The relationship between redemption and grace create a clear example of a third theme in the Catholic writing tradition, the analogical perspective. As described, the analogical perspective most closely applies to human nature, in that people can be both a sinner and worthy of redemption and God’s sovereign grace. The analogical perspective is seemingly contradictory, especially to those outside the Catholic community, however it is a great strength of Catholicism and also paves the way for the inclusive community concept that Catholicism also teaches. The most prominent examples of the analogical perspective come to the reader through character development, and are intended to teach man, the way Jesus Christ did, the lessons of God through the clearest and paradoxically most complex medium in existence: man. The same way that God chose the human embodiment and human experience to teach his word, Catholic writers develop the theological themes in their writing through the same vessels. The ambiguous and complicated nature of humankind is one of the most effective means by which to convey the duality of self, and ambiguous characters create a more authentic experience for the reader. Just as God created the totality of the human spirit, his lessons are best communicated through authentic characters.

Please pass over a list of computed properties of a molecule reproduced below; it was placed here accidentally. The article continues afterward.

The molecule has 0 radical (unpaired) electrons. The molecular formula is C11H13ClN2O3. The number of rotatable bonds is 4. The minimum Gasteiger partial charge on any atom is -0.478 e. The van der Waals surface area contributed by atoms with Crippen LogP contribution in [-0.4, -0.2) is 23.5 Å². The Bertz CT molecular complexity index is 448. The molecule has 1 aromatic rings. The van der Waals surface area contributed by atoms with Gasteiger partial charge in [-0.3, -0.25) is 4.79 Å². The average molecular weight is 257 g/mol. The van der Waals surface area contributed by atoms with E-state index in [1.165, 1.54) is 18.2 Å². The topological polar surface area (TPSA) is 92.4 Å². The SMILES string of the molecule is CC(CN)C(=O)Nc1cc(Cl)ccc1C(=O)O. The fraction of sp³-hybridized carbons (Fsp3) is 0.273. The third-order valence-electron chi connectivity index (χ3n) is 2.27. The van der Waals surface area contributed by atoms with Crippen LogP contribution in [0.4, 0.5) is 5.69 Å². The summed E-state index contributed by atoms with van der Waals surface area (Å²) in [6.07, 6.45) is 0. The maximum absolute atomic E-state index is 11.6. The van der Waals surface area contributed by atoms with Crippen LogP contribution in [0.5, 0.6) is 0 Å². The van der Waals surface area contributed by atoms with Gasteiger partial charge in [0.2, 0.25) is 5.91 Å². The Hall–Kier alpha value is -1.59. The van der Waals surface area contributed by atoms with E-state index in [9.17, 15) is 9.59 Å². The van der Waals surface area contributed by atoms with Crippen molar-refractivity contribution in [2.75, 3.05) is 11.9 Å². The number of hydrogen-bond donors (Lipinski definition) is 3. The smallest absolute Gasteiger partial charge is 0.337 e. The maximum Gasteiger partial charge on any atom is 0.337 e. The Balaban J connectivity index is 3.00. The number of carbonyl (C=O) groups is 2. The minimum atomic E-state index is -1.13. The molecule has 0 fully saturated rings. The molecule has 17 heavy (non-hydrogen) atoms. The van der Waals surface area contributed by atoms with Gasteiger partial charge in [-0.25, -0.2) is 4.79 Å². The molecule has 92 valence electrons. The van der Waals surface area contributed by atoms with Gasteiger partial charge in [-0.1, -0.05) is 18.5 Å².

The sacraments in everyday living are a final recurring theme within Catholic fiction. The word “sacrament” is used to describe the consecrated elements of the Eucharist: the bread that symbolizes the body of Christ and the wine that symbolizes the blood of Christ, taken by believers in Communion. Just as the bread and wine are symbols for the body and blood, and the Communion is symbolic of the infinite sacrifice of God for the redemption of man, symbolic sacraments exists in the day to day lives of Catholics. In “Sacraments” Andre Dubus identifies examples of the sacraments in his day to day life, and recognizes the breeze on his skin, the air he breathes received through his senses, and the spiritual essence of what he is doing as reminders that the sacraments are present and not past. The concept of the sacraments in daily life permeate Catholic fiction and the Catholic Intellectual Tradition, and are exemplified in Dubus’ later works, including “Voices from the Moon,” and “The Pretty Girl.” The sacraments are symbolic of the communion, which in itself is symbolic of the human connection within Catholicism, one of its driving forces.